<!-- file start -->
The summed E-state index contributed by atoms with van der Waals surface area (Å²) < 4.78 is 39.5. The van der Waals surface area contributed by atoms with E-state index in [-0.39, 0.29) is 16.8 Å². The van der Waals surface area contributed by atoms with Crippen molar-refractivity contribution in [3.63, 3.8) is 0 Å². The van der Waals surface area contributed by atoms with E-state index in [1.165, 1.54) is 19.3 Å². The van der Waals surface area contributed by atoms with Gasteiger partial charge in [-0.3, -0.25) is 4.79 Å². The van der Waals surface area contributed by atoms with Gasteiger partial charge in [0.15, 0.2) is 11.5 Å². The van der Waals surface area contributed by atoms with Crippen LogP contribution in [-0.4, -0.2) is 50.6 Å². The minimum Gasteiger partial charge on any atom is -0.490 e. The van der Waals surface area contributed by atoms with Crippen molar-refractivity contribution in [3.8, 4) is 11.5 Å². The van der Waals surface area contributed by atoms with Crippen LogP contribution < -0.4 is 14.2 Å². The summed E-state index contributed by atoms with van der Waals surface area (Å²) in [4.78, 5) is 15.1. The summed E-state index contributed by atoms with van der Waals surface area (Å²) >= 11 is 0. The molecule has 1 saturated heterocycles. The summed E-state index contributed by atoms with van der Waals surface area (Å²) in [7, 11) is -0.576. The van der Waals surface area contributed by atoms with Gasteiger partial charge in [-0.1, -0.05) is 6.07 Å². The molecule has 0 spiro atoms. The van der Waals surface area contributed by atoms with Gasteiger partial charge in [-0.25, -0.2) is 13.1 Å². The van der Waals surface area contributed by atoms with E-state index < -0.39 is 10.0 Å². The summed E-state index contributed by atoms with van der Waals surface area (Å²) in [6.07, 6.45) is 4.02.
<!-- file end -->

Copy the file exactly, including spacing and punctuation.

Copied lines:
The summed E-state index contributed by atoms with van der Waals surface area (Å²) < 4.78 is 39.5. The van der Waals surface area contributed by atoms with E-state index in [-0.39, 0.29) is 16.8 Å². The van der Waals surface area contributed by atoms with Crippen molar-refractivity contribution in [3.63, 3.8) is 0 Å². The van der Waals surface area contributed by atoms with E-state index in [1.165, 1.54) is 19.3 Å². The van der Waals surface area contributed by atoms with Gasteiger partial charge in [-0.3, -0.25) is 4.79 Å². The van der Waals surface area contributed by atoms with Gasteiger partial charge in [0.15, 0.2) is 11.5 Å². The van der Waals surface area contributed by atoms with Crippen LogP contribution in [-0.4, -0.2) is 50.6 Å². The minimum Gasteiger partial charge on any atom is -0.490 e. The van der Waals surface area contributed by atoms with Crippen molar-refractivity contribution in [3.8, 4) is 11.5 Å². The van der Waals surface area contributed by atoms with Crippen LogP contribution < -0.4 is 14.2 Å². The summed E-state index contributed by atoms with van der Waals surface area (Å²) in [4.78, 5) is 15.1. The summed E-state index contributed by atoms with van der Waals surface area (Å²) >= 11 is 0. The molecule has 1 saturated heterocycles. The summed E-state index contributed by atoms with van der Waals surface area (Å²) in [7, 11) is -0.576. The van der Waals surface area contributed by atoms with Gasteiger partial charge in [-0.1, -0.05) is 6.07 Å². The molecule has 0 spiro atoms. The van der Waals surface area contributed by atoms with Gasteiger partial charge in [-0.25, -0.2) is 13.1 Å². The van der Waals surface area contributed by atoms with E-state index < -0.39 is 10.0 Å². The summed E-state index contributed by atoms with van der Waals surface area (Å²) in [6.07, 6.45) is 4.02.